• Learn how to boost your immune system through foods, vitamins, minerals, and herbs

Try researching subjects on Google…its amazing what you can find.

Thanks for your help,

Charles F. McConathy


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Bill Gross: Twenty Amazing Facts Learned at the 2012 World Economic Forum in Davos

Bill GrossBill Gross is founder of the technology incubator Idealab and more companies than I can count (he says “100 companies in last 30 years” so perhaps I can count that high). Mr. Gross tweeted “while on [his] quest for learning in life and at conferences.” (Follow him on Twitter as well as on his blog at 

So, a tip of the hat to you, sir: for me, the cost to attend WEF virtually and digest everything on the Davos stream in real time in my PJ’s: $0 (priceless 😉

With his coverage and that of the other quarter of attendees on Twitter, I was able to keep up in real time (which explains why I was cranky and tired this week) and almost felt as though I were in Davos. I appreciated the openess and how many people tweeted, published blog posts from the event, and the access the press had to attendees, with sessions live online in real-time (

But, sadly, without the incredible Swiss hospitality, food and snow. And the Occupy protesters!

So, from his tweets, here are Bill’s “Twenty Amazing Facts Learned at WEF 2012”

  1. There are only 52 companies on Earth worth more than Apple’s $97.6B hoard ofcash.
  2. Kodak invented the digital camera in 1975 & their board buried it b/c it looked too disruptive
  3. iTunes alone generated 50% more revenues than ALL of #Yahoo last year
  4. From Angela Merkel – “there are 23 million companies in the EU & there are 23 million jobless.”
  5. There were ~2,600 attendees & more than 5,000 Army members guarding #Davos – more than 2/attendee!
  6. There are 371,000 babies born each day. There are 377,900 iPhones sold each day.
  7. Annual growth in China 9%, India 8%, Africa 5.5%, Europe 0%.
  8. Over next several years world will need amount of food = to all produced in last 10,000 years!
  9. 89 percent of young people want a job that helps to change the world for the better.
  10. In a hyper connected world average is over as we all knew it – we are now competing with the whole planet.
  11. Spanish unemployment surges to 22.8%. Under 24 years old – 51.4%. Staggering.
  12. 1 in every 2 people in India is under 25 years old (and they want their piece of the pie).
  13. Because of corruption, U.S. investment in India went down from $24B in 2010 to $11B last year.
  14. The U.S. economy grew at its fastest pace in 1 and a half years in the 4th quarter of 2011.
  15. a: The poorest 2 billion people spend 40-60% of income on food & 15-20% on energy.  And 15 b: Each year of secondary school increases a girl’s future wages up to 20 percent.
  16. 47% of time spent using smartphones is spent on= Facebook.
  17. Apple’s cash reserve is enough to pay off the total public debt of 8 countries in the EU.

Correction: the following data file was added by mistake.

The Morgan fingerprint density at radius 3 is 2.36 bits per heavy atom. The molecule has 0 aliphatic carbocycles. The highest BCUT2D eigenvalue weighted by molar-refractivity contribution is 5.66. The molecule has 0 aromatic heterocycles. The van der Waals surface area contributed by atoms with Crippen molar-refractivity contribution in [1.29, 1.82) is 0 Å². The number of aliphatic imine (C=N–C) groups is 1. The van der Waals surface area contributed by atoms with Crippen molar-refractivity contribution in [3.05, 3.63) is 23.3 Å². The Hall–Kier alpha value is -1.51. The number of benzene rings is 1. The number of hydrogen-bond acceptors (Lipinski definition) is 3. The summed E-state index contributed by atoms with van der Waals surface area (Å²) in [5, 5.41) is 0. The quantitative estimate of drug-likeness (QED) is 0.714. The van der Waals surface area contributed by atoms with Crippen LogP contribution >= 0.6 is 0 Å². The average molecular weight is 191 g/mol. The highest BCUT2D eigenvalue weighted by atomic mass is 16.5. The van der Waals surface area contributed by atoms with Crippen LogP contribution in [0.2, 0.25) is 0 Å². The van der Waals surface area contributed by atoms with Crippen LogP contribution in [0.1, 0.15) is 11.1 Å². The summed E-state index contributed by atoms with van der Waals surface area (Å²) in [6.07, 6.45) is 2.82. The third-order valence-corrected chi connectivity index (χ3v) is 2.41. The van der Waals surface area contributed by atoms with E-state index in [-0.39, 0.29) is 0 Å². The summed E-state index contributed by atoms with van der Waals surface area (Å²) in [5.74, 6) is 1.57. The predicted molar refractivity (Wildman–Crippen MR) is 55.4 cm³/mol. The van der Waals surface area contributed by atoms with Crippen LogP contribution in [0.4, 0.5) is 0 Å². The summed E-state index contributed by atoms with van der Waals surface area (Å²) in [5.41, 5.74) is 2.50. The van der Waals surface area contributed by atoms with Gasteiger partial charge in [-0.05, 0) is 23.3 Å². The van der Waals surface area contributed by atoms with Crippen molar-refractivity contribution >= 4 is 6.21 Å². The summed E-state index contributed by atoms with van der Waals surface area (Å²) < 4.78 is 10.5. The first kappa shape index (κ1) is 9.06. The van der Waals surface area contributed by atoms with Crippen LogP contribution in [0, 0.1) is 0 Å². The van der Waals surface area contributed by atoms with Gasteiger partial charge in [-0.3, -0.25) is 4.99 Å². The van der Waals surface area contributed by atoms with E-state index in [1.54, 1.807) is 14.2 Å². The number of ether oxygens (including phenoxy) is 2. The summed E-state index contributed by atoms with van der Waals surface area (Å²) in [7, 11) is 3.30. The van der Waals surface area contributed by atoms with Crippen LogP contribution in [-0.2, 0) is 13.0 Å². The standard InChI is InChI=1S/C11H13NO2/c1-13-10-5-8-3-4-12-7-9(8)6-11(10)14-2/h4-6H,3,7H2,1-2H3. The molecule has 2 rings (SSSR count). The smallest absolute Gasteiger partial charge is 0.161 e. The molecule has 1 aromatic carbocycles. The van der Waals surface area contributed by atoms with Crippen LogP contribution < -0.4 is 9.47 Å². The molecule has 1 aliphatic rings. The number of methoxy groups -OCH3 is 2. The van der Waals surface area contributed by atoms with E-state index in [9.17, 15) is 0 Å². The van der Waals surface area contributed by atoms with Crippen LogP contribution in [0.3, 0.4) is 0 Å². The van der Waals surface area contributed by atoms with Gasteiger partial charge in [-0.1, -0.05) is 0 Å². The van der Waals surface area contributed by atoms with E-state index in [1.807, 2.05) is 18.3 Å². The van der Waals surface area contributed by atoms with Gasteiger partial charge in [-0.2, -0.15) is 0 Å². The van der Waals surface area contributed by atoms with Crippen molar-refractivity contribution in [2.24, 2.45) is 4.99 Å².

18. New era of volatity – the S&P Index moved > 2% more than 60 days in 2011. In 2005 – Zero.
  19. Avg cost of attending Davos: Food ($2k) + Hotel ($3k) + Flights ($6k) + Transfers ($9k) + EntryFee ($20k) = $40,000
  20. On Hacking, the Intellectual Attacks come from China & the Financial Attacks come from Russia.

WRT number 19: $9K in transfers?!?


Tags: WEF, Davos, conferences, World Economic Forum, 2012.

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Satya Nadella: the new president in Microsoft’s Server & Tools Business

News today: we have a new president in the Server & Tools Business: Satya Nadella, a respected technical leader here at the company (as noted here: Satya moved from MBS to the Online Services Division to head up the engineering division there, which includes Bing, MSN and AdCenter (our advertising platform).

Satya Nadella hasn’t blogged in quite a while – I’ll suggest that he pick this back up ;)  You can check out his old posts at In particular I enjoyed one of his last posts on “making complex things simple” mantra, with observations from the book "The Laws of Simplicity" by John Maeda…

"I recently read The Laws of Simplicity by John Maeda. He has a cool web site as well. In the Dynamics group there is a lot of passion around this subject.

"John’s first rule – REDUCE: Simplicity through thoughtful reduction…strikes me as the most critical, when it comes to software design.

"I remember going to for my first meeting with the technical team at Navision before the acquisition. Their entire presentation was around how little code they have in their application. Mind you this was before we had settled on price!!

"This spirit of “minimalism” has helped us a ton as we have looked to evolve our apps and make them modern both in terms of user experience, runtime infrastructure and design time tools."

This reminds me of another discussion: Tony Scott, our CIO, asked Steve Ballmer (as noted on the Microsoft CIO Network site) about the biggest lessons he has learned over the ten years Steve has been CEO.